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After lung transplant surgery, you'll remain in the intensive care unit for around 1 to 7 days.

You may have an epidural (a type of local anaesthetic) for pain relief and will be connected to a ventilator to help your breathing.

You'll be carefully monitored so the transplant team can check your body is accepting the new organ.

Monitoring will include having regular lung X-rays and lung biopsies, where tissue samples are taken for closer examination.

The transplant team will be able to see whether your body is rejecting the lung from the biopsy results.

If it is, you'll be given additional treatment to reverse the process.

When your condition is stable, you'll be moved to a high dependency ward, where you'll stay for 1 or 2 weeks.

You'll probably be discharged from hospital 2 to 3 weeks after surgery and asked to stay near the transplant centre for a month so you can have regular check-ups.

For the second month, you'll need to visit weekly for 4 weeks.

After that, for the rest of your life you'll have a blood test every 6 weeks and will be seen at the transplant centre every 3 months.

It usually takes at least 3 to 6 months to fully recover from transplant surgery.

For the first 6 weeks after surgery, avoid pushing, pulling or lifting anything heavy.

You'll be encouraged to take part in a rehabilitation programme involving exercises to build up your strength.

You should be able to drive again 4 to 6 weeks after your transplant, once your chest wound has healed and you feel well enough.

Depending on the type of job you do, you'll be able to return to work around 3 months after surgery.

You'll need to take immunosuppressant medicines, which weaken your immune system so your body does not try to reject the new organ.

There are usually 2 stages in immunosuppressant therapy:

  • induction therapy – where you're given a combination of high-dose immunosuppressants immediately after the transplant to weaken your immune system; you may also be given antibiotics and antivirals to prevent infection
  • maintenance therapy – where you're given a combination of immunosuppressants at a lower dose to "maintain" your weakened immune system

You'll need to have maintenance therapy for the rest of your life.

Most transplant centres use the following combination of immunosuppressants:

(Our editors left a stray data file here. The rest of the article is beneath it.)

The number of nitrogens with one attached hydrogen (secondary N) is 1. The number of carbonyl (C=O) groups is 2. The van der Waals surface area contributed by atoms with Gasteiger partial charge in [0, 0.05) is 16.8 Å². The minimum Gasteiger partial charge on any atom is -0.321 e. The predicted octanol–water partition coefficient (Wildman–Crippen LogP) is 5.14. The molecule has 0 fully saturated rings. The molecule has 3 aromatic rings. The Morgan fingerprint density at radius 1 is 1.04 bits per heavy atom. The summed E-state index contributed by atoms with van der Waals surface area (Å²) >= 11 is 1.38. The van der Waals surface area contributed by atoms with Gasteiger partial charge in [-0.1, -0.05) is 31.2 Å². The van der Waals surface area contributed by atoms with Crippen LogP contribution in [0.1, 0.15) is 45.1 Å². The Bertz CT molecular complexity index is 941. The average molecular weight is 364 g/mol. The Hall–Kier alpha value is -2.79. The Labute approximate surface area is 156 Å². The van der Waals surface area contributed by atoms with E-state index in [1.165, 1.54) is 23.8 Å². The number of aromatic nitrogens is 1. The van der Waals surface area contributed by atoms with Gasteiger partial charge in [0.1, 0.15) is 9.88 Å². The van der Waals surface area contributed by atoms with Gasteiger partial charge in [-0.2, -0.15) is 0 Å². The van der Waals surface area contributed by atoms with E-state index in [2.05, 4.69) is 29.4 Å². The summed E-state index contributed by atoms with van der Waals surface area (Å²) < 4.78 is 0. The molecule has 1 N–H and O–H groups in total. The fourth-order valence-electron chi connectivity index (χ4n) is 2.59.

The downside of taking immunosuppressants is that they can cause a wide range of side effects, including:

Your doctor will try to find an immunosuppressant dose that's high enough to dampen the immune system, but low enough that you experience few side effects. This may take several months to achieve.

Even if your side effects become troublesome, you should never suddenly stop taking your medicine as your lungs could be rejected.

Long-term use of immunosuppressants also increases your risk of developing other health conditions, such as kidney disease.

Find out more about the risks associated with long-term immunosuppressants use

Having a weakened immune system is known as being immunocompromised.

If you're immunocompromised, you'll need to take extra precautions against infection.

You should:

  • practise good personal hygiene – take daily baths or showers and make sure that clothes, towels and bed linen are washed regularly
  • avoid contact with people with infections that could seriously affect you, such as chickenpox or flu
  • wash your hands regularly with soap and hot water, particularly after going to the toilet and before preparing food and eating meals
  • take extra care not to cut or graze your skin – if you do, clean the area thoroughly with warm water, dry it and cover it with a sterile dressing
  • keep up to date with regular immunisations – your transplant centre will supply you with all the relevant details

You should also look out for any initial signs that may indicate you have an infection. A minor infection could quickly turn into a major one.

Tell a GP or your transplant centre immediately if you have symptoms of an infection, such as:

  • a high temperature
  • a headache
  • aching muscles